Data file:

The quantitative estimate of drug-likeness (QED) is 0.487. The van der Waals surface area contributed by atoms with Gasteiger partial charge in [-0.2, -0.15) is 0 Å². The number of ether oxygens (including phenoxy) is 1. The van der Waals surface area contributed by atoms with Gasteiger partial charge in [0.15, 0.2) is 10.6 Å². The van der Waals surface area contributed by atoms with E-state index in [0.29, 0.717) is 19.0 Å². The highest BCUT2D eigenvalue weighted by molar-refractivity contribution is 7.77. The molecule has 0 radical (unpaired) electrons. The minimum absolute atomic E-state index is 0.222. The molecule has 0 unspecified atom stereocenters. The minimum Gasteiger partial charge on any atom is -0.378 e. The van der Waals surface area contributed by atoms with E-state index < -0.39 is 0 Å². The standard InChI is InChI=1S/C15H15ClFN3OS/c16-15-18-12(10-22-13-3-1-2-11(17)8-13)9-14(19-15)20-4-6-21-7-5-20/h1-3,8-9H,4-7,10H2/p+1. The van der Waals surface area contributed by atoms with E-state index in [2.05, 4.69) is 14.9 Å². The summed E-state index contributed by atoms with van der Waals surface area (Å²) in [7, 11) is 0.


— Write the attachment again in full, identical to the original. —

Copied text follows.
The quantitative estimate of drug-likeness (QED) is 0.487. The van der Waals surface area contributed by atoms with Gasteiger partial charge in [-0.2, -0.15) is 0 Å². The number of ether oxygens (including phenoxy) is 1. The van der Waals surface area contributed by atoms with Gasteiger partial charge in [0.15, 0.2) is 10.6 Å². The van der Waals surface area contributed by atoms with E-state index in [0.29, 0.717) is 19.0 Å². The highest BCUT2D eigenvalue weighted by molar-refractivity contribution is 7.77. The molecule has 0 radical (unpaired) electrons. The minimum absolute atomic E-state index is 0.222. The molecule has 0 unspecified atom stereocenters. The minimum Gasteiger partial charge on any atom is -0.378 e. The van der Waals surface area contributed by atoms with E-state index < -0.39 is 0 Å². The standard InChI is InChI=1S/C15H15ClFN3OS/c16-15-18-12(10-22-13-3-1-2-11(17)8-13)9-14(19-15)20-4-6-21-7-5-20/h1-3,8-9H,4-7,10H2/p+1. The van der Waals surface area contributed by atoms with E-state index in [2.05, 4.69) is 14.9 Å². The summed E-state index contributed by atoms with van der Waals surface area (Å²) in [7, 11) is 0.